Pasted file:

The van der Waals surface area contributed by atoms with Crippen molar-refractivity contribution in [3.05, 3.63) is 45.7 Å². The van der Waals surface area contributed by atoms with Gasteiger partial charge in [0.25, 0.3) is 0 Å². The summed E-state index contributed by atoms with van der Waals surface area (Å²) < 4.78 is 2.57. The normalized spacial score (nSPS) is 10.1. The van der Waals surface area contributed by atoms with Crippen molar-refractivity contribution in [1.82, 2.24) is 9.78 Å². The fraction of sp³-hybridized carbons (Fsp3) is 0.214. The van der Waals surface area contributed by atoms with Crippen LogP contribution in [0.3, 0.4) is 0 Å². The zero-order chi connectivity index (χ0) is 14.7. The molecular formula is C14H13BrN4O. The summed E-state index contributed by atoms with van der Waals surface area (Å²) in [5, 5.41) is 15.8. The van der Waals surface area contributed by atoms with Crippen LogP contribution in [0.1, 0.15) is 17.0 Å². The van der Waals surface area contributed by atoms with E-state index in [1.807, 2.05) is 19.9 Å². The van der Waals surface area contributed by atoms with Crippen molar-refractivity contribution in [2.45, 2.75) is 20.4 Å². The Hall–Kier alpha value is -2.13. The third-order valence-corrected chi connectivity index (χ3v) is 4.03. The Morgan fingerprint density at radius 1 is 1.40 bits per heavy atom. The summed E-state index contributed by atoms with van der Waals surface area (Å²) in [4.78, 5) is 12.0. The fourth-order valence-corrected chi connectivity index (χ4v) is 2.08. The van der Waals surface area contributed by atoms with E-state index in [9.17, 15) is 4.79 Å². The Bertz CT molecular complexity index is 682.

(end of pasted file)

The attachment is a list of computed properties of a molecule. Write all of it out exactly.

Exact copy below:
The van der Waals surface area contributed by atoms with Crippen molar-refractivity contribution in [3.05, 3.63) is 45.7 Å². The van der Waals surface area contributed by atoms with Gasteiger partial charge in [0.25, 0.3) is 0 Å². The summed E-state index contributed by atoms with van der Waals surface area (Å²) < 4.78 is 2.57. The normalized spacial score (nSPS) is 10.1. The van der Waals surface area contributed by atoms with Crippen molar-refractivity contribution in [1.82, 2.24) is 9.78 Å². The fraction of sp³-hybridized carbons (Fsp3) is 0.214. The van der Waals surface area contributed by atoms with Crippen LogP contribution in [0.3, 0.4) is 0 Å². The zero-order chi connectivity index (χ0) is 14.7. The molecular formula is C14H13BrN4O. The summed E-state index contributed by atoms with van der Waals surface area (Å²) in [5, 5.41) is 15.8. The van der Waals surface area contributed by atoms with Crippen LogP contribution in [0.1, 0.15) is 17.0 Å². The van der Waals surface area contributed by atoms with E-state index in [1.807, 2.05) is 19.9 Å². The van der Waals surface area contributed by atoms with Crippen molar-refractivity contribution in [2.45, 2.75) is 20.4 Å². The Hall–Kier alpha value is -2.13. The third-order valence-corrected chi connectivity index (χ3v) is 4.03. The Morgan fingerprint density at radius 1 is 1.40 bits per heavy atom. The summed E-state index contributed by atoms with van der Waals surface area (Å²) in [4.78, 5) is 12.0. The fourth-order valence-corrected chi connectivity index (χ4v) is 2.08. The van der Waals surface area contributed by atoms with E-state index in [9.17, 15) is 4.79 Å². The Bertz CT molecular complexity index is 682.